WASHINGTON – Former House Speaker Newt Gingrich (search) says Republicans should rework their argument about Social Security because Americans aren't buying the idea that a crisis is near.
"As a practicing politician, you can't get the American people worried about 2018," Gingrich said Friday at the American Enterprise Institute. "If I called you and said, '10 years from today your roof is going to need (to be) fixed, would you like to sign the contract this afternoon?' You'd say to me, 'How about calling me back in nine years, 10 months."'
Gingrich praised President Bush's plan to allow young people the option of privately owned Social Security (search) accounts, but he said immediate benefits — not future concerns — should be the focus of the campaign.
"The urgency ought to be simpler," Gingrich said. "Every day young people are denied the opportunity to have a personal Social Security savings account, they are cheated out of that day's compound interest."
Although he stressed a short-term message, Gingrich said failure to change the retirement system could be catastrophic in the long run. If Social Security, Medicare (search) and Medicaid (search) aren't fixed by the time the baby boom generation retires, "we will bankrupt the country," he said.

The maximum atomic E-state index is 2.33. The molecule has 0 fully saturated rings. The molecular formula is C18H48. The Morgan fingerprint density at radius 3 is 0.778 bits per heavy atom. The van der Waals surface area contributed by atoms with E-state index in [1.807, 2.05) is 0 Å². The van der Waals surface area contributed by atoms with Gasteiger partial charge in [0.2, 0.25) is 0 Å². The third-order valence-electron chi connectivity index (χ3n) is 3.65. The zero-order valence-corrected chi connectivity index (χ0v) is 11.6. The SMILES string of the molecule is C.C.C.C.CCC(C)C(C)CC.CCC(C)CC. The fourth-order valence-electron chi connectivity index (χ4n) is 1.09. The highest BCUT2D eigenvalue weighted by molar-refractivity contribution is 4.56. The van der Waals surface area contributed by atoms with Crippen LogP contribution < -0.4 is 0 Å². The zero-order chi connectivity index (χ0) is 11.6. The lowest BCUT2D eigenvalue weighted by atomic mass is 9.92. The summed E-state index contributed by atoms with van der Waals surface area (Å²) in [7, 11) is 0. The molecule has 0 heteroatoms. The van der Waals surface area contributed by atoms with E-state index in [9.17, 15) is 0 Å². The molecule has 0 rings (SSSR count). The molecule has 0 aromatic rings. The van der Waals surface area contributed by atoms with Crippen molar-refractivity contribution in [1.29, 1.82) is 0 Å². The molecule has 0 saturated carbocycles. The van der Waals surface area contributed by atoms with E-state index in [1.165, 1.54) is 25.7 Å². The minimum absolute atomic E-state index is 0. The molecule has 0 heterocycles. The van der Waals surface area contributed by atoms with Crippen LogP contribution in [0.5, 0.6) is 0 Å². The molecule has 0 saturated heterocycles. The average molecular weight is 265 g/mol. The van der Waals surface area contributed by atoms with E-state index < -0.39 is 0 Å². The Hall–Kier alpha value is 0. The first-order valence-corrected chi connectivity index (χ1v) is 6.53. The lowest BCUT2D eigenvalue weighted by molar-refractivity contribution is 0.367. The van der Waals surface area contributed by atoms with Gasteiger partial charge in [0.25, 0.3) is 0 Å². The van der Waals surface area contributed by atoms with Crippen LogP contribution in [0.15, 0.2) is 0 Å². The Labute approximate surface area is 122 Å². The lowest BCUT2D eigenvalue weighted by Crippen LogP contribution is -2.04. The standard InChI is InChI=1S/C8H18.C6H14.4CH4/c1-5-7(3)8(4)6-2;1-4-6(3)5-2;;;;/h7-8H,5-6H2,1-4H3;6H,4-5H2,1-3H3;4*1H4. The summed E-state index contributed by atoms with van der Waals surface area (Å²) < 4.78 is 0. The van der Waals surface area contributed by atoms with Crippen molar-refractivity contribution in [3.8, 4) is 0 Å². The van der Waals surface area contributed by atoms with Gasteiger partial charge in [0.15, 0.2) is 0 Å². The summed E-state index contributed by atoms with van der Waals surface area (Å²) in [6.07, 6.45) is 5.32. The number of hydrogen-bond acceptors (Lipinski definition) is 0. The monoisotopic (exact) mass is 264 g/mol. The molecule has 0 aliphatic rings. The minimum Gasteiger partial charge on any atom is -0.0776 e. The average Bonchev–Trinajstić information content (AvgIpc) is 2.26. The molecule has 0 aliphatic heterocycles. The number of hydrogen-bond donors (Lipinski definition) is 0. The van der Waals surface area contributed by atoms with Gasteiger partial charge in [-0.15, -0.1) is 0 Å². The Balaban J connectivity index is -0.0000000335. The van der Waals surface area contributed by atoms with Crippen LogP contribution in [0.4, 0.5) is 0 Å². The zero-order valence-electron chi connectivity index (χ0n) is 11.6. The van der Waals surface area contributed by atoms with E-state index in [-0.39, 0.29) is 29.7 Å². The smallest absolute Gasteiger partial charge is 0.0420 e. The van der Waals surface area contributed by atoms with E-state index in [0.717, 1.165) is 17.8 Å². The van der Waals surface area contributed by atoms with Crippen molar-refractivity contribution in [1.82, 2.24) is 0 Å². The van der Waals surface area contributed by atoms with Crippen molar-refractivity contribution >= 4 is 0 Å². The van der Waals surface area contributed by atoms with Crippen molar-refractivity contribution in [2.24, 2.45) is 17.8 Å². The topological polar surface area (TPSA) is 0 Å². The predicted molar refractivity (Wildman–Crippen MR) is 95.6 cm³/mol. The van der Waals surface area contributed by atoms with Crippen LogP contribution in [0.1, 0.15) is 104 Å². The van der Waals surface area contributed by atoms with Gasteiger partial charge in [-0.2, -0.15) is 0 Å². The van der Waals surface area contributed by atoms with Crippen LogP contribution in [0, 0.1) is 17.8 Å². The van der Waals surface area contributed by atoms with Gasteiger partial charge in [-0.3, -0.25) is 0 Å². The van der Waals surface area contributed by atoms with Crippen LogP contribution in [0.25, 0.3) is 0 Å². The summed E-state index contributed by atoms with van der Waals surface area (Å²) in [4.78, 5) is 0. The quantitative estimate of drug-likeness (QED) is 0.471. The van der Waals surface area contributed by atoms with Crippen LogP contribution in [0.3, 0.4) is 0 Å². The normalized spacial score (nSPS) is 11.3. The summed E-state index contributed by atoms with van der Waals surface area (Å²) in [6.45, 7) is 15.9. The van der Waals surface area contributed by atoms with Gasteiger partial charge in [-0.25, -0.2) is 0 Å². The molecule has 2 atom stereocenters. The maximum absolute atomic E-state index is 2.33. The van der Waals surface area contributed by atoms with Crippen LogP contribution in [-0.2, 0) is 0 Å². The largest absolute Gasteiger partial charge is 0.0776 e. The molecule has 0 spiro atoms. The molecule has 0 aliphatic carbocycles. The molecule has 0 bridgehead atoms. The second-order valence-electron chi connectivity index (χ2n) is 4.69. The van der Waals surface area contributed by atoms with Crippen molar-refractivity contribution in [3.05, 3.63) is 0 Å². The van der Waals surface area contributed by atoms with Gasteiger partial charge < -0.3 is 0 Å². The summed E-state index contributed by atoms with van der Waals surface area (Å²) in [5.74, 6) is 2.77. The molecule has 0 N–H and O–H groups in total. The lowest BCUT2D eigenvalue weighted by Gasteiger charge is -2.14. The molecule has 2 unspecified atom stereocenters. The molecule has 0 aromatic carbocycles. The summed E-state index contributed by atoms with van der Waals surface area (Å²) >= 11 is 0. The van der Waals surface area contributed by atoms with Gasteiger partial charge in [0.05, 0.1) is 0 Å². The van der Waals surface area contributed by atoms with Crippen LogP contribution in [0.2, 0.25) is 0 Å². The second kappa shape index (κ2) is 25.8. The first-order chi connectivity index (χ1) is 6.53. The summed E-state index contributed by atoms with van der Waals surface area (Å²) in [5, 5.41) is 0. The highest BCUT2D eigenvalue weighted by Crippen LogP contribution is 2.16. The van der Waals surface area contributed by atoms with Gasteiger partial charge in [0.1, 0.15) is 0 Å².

If private Social Security accounts work, young people will rush to sign up, Gingrich said. In recent years, he says, the party has departed somewhat from that sort of market-based approach to governing.
"We've had control of the Congress now for a decade, had control of the White House for five years," Gingrich said. "And yet, if you look around the planet and say, 'Tell me the 10 most interesting privatization projects, they're not here, because we're worn out."
Gingrich was the architect of the "Contract With America," (search) a conservative, legislative list that helped Republicans win control of the House in 1994. He resigned as House speaker in 1998 and quit Congress after Republicans lost seats in midterm elections that year.
In his recently published book, "Winning the Future: A 21st Century Contract With America," he addresses what he says should be the new focus of conservatives, including changing the immigration system and reaffirming God in public life.
"The things that made us a majority are not the things that will keep us a majority," Gingrich said.